Soprano Wendy Ferguson and pianist Ruth McGinley breathe fresh life into some iconic songs in Belfast

United KingdomUnited Kingdom Gershwin, Porter and Sondheim, ‘Bewitched, Bothered and Bewildered’: Wendy Ferguson (soprano), Ruth McGinley (piano), Connor Quinn (baritone), John Gillen (drumkit), Peter Doherty (bass), Cameron Menzies (director), Nuala Campbell (hair and make up designer). MAC Theatre, Belfast, 13.4.2024. (RB)

Soprano Wendy Ferguson and pianist Ruth McGinley

Gershwin – ‘The Man I Love’ (Lady, Be Good); But Not for Me (Girl Crazy)
Rodgers and Hammerstein – ‘If I Love You’ (Carousel); ‘Hello Young Lovers’ (The King and I)
Jerome Kern – ‘All the Things You Are’ (Very Warm for May)
Manning Sherwin – ‘A Nightingale Sang in Berkeley Square’
Rodgers and Hart – ‘Bewitched, Bothered and Bewildered’ (Pal Joey)
Cole Porter – ‘So in Love’ (Kiss me, Kate)
Edith Piaf – ‘Hymn to Love’
Sondheim – ‘Not a Day Goes By’ (Merrily we Roll Along); ‘Not While I’m Around’ (Sweeney Todd); ‘Losing my Mind’ (Follies)
Kander and Ebb – ‘Maybe This Time’ (Cabaret)
Richard Rodgers – ‘To Keep my Love Alive’ (A Connecticut Yankee)
Jimmy Roberts – ‘Always the Bridesmaid’ (I Love You, You’re Perfect, Now Change)

This concert formed part of Northern Ireland Opera’s Salon Series which involves members of the company touring the province with a selection of staged works and performing them in celebrated settings and buildings. It is designed to showcase some of the most evocative and moving musical genres from music theatre, art song, chanson, lieder and classics form the Great American Song book.

This concert featured some of the songs from the so-called golden age of Hollywood musicals as well as some earlier works by Gershwin and later works by Stephen Sondheim. Cameron Menzies and his team provided a suitably stylish and intimate setting for the performance.

Soprano Wendy Ferguson and pianist Ruth McGinley did an excellent job breathing fresh life into these iconic songs and reinventing them for a modern audience. Ferguson brought a wonderful musicality and lyricism to the songs while McGinley’s accompaniment was polished tasteful and idiomatic throughout. John Gillen on drumkit and Peter Doherty on bass provided exemplary support.

Ferguson and McGinley opened with a selection of songs by Gershwin, Richard Rodgers and Jerome Kern which have been immortalised by Ella Fitzgerald and others. Ferguson captured the sensuous Romantic longing in Gershwin’s ‘The Man I love’. She and McGinley seemed to find just the right balance between the upbeat melody and accompaniment and melancholy lyrics in ‘But Not for Me’. Ferguson brought a rich opulent tone to Richard Rodgers’s ‘If I Loved You’ although she seemed less comfortable at the top of the vocal register. Ferguson captured the sense of ecstatic longing in Jerome Kern’s ‘All the Things You Are’ while she and Ruth McGinley deftly navigated their way through the song’s striking modulations.

Ferguson and McGinley opened the next set of songs with a charming performance of ‘A Nightingale Sang in Berkeley Square’. They followed this up with ‘Bewitched, Bothered and Bewildered’. This now iconic song premiered in the musical Pal Joey on Christmas Day 1940. It was initially performed by Vivienne Segal, but it will forever be associated with Ella Fitzgerald. Ferguson portrayed perfectly the sassy and racy character of the singer while conveying the sense of entrancement in the song. ‘So in Love’ is one of Cole Porter’s most ravishing songs and it received a ravishing performance here. Ferguson invested great beauty of tone into Piaf’s ‘Hymn to Love’ although the song did not quite have the charged emotional impact it needs, and which one hears in Piaf’s own extraordinary performance.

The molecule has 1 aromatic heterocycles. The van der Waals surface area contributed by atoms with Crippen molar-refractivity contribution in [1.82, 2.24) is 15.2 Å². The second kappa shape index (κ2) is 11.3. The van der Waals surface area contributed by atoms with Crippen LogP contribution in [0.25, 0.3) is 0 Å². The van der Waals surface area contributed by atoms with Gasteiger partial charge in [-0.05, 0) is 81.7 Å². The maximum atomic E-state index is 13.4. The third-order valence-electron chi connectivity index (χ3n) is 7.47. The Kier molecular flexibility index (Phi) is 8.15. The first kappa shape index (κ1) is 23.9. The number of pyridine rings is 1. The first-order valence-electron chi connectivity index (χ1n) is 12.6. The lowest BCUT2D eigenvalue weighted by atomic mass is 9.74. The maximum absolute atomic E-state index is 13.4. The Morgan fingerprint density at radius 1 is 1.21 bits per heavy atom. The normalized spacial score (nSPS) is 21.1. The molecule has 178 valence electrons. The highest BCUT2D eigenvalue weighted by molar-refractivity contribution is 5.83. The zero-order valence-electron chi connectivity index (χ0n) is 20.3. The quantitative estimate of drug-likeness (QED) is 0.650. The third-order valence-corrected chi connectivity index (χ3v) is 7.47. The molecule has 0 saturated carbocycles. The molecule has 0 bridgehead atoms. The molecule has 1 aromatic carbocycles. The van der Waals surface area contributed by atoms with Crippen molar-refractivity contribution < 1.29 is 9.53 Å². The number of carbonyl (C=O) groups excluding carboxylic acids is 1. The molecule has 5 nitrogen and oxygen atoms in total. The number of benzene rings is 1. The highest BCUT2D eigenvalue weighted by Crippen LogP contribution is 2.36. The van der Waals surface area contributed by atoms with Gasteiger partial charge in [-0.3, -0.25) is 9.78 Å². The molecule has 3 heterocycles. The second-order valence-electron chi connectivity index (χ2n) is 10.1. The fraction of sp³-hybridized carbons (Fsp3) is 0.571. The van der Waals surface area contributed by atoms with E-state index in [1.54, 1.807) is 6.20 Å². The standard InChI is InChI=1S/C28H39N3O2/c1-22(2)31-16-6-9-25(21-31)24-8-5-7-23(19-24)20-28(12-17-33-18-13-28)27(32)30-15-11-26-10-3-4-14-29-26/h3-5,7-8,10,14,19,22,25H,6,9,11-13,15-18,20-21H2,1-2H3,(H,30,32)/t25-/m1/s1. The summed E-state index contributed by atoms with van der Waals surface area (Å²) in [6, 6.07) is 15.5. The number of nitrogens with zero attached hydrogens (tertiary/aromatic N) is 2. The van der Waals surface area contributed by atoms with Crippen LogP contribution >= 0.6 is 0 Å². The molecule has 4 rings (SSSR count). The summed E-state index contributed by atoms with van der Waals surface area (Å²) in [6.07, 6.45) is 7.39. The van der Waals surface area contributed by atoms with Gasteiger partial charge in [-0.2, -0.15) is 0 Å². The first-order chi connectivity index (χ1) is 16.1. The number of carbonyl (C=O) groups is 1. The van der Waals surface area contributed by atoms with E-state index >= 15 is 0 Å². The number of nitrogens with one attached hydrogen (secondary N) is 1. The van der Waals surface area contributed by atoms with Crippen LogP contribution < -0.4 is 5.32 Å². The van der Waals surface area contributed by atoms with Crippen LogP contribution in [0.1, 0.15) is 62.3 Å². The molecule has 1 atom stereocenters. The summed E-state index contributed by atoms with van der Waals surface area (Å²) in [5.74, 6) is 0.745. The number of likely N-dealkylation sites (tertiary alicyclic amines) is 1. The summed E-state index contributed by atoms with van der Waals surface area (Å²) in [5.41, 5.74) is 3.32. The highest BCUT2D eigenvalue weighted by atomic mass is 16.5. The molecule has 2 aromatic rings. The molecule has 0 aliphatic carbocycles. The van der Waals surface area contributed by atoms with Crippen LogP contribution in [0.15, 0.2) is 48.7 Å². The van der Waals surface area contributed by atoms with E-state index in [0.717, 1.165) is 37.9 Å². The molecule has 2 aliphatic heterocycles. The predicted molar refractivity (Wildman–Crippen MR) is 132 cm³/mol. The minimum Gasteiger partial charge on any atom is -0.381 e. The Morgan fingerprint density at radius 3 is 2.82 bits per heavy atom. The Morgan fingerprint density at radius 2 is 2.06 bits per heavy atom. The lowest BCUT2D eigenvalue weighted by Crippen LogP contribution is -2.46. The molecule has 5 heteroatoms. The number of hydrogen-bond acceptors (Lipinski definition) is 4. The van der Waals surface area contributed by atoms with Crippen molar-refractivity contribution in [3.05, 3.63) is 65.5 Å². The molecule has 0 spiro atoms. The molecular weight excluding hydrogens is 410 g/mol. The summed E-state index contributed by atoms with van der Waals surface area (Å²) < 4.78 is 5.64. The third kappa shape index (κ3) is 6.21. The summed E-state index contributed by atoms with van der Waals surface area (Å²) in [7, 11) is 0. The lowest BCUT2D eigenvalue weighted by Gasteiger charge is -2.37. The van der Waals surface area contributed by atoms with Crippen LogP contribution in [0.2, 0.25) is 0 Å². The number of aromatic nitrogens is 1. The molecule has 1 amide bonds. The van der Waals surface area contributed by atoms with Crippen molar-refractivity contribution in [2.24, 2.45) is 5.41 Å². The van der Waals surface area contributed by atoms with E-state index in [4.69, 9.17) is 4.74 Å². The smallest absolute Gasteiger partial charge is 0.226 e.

Baritone Conor Quinn joined Ferguson and McGinley for the Sondheim songs which followed. Quinn and Ferguson gave a polished performance of ‘Not While I’m Around’ from Sweeney Todd although I would have liked to hear more of the disturbing undercurrents in this duet. Quinn followed this up with a strong and heartfelt performance of ‘Losing my Mind’ from Follies. Liza Minnelli performed this song and Quinn’s performance reminded me a little of her with its depiction of highly charged obsessive desire. Minnelli also gave the definitive performance of Kander and Ebb’s ‘Maybe This Time’ from Cabaret. McGinley, Gillen and Doherty joined forces to conjure up the decadent ambience of the Kit-Kat club in the opening section while Ferguson’s committed performance conveyed the sense of desperate hope in the song.

There was a change of tone with the penultimate song, ‘Always the Bridesmaid’. Ferguson clearly relished the black humour and proved an accomplished narrator in her description of seeing off multiple husbands. The final song on the programme was ‘Hello Young Lovers’ from The King and I. Ferguson sang with supreme lyricism and excellent diction bringing this first-rate concert to a conclusion.

Robert Beattie

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